1. Powerful audiences for your ad campaigns


GA4 comes with new, more powerful metrics and more powerful analyst tools and integrations mean more powerful audiences for marketing campaigns, which means better return on ad spend.


For example, let’s say you are a university running an advertising campaign across mobile and desktop, web and app platforms. A user enters your website through a browser on a mobile device and fills out a contact form; then they come back through a desktop computer with a different browser and launch an application form; they finally fill out the application form using their native Android or iOS app..


Until GA4, it would be difficult to optimize ad spend for these types of user journeys, especially as it would be difficult to connect these journeys from different devices and platforms. Now, if you set up your web and apps properly, you can travel together and avoid wasting your ad spend.


  1. Intelligent user privacy and tracking features


Google Analytics 4 gives you and your users more intuitive and precise control over what personal data is collected and helps you comply with current and future privacy regulations. For example, with GA4, you can now exclude certain events and user properties from ad personalization.


Google’s new analytics approach is fundamentally designed to be more flexible and adaptable for a future where cookies will be far less common and where privacy will be an increasingly key concern for users and regulators. GA4 uses a flexible measurement approach and in the not too distant future will include models to fill in the gaps where the data may be incomplete.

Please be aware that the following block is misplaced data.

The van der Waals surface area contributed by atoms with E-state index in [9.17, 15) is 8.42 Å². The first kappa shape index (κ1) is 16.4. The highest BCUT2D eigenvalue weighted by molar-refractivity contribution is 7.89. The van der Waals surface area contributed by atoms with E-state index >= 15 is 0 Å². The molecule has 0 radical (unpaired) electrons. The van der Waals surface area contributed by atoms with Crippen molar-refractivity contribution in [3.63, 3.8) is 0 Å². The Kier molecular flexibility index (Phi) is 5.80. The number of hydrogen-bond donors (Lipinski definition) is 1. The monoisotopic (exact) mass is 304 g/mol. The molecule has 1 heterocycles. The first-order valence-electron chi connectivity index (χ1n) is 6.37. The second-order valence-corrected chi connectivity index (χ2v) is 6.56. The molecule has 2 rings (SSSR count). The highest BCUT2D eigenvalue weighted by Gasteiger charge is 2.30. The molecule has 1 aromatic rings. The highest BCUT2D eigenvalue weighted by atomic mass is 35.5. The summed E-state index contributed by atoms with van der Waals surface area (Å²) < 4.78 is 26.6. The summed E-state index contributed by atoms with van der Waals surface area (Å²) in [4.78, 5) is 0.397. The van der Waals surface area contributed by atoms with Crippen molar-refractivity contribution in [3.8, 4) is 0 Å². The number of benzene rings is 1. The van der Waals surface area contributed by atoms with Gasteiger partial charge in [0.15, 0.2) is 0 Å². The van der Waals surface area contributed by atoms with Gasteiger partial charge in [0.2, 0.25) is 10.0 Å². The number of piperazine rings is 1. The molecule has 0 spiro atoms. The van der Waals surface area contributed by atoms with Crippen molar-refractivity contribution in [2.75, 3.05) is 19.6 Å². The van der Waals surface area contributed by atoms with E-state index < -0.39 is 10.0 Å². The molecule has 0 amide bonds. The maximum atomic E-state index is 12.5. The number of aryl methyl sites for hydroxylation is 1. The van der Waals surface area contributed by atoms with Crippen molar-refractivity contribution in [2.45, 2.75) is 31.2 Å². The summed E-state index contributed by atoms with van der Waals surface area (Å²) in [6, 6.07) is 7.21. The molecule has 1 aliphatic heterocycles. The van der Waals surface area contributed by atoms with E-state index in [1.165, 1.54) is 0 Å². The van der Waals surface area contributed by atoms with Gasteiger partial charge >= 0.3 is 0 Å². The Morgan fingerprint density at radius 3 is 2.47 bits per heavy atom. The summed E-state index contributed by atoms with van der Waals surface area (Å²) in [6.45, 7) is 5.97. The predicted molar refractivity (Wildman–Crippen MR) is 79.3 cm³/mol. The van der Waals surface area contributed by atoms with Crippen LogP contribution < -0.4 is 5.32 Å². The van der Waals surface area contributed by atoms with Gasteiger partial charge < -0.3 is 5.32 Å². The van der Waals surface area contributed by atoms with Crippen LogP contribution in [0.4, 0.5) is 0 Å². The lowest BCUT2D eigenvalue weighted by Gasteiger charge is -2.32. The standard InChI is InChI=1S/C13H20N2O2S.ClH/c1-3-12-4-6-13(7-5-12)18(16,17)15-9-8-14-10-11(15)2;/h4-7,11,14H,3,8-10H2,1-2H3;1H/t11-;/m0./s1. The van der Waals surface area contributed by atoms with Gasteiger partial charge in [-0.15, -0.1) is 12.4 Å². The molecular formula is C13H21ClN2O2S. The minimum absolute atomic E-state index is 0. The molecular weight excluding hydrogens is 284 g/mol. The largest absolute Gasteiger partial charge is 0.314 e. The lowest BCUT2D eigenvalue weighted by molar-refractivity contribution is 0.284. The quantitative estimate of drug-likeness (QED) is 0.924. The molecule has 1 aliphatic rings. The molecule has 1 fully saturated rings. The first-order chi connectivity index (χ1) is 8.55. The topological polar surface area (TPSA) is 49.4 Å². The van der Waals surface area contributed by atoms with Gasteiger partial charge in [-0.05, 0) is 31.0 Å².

1. Clarified Goals and Events setup


Google’s Event Editing and Synthesizing allows you to really refine goal tracking and get granular behavioral data without having to edit code and tweak target settings. What used to be complex is now easy forward, which is particularly useful when transactional features such as application forms and payments are hosted on a third-party subdomain or website.


From the start, GA4 pre-creates a set of actions and events. Some default options that previously required manual configuration include clicks, scrolling, transactions, file downloads, and a user’s first visit. Some form submission and e-commerce goals may not be automatically tracked, but setting up these goals is now much easier, and again takes much less time to implement than in previous iterations of GA.


  1. Enhanced visualizations and reporting


While much of the user interface has remained fairly similar within the platform, there are a number of new visualization and reporting features. Existing visualizations and firm favorites like ‘Real Time’ have been improved and made more attractive.


The “Analysis Center” which contains a gallery of templates with diagrams that can be created, such as exploration, funnel analysis, segment overlay, and path analysis is a big improvement and helps to simplify some more complex reports on interdimensional metrics.


  1. A plethora of Parameters


When it comes to analytics, having the right data and granularity for specific metrics is absolutely critical in order to extract value from it. While more data doesn’t always mean better data, having the right parameters is beneficial.


For example, in an e-commerce setup, parameters can be used to specify the value of a purchase, where the purchase is, the referring URL, and the journey between devices. Most of the dimensions that were available in the previous version are still there, but have been made more accessible and usable with GA4.


This new and improved GA4 is essentially a new architecture of the platform we know and love, and the features and benefits are numerous. While it’s still in its infancy and continually evolving, our top recommendation is to start learning how to use GA4 effectively to stay ahead of the competition and save time in the future.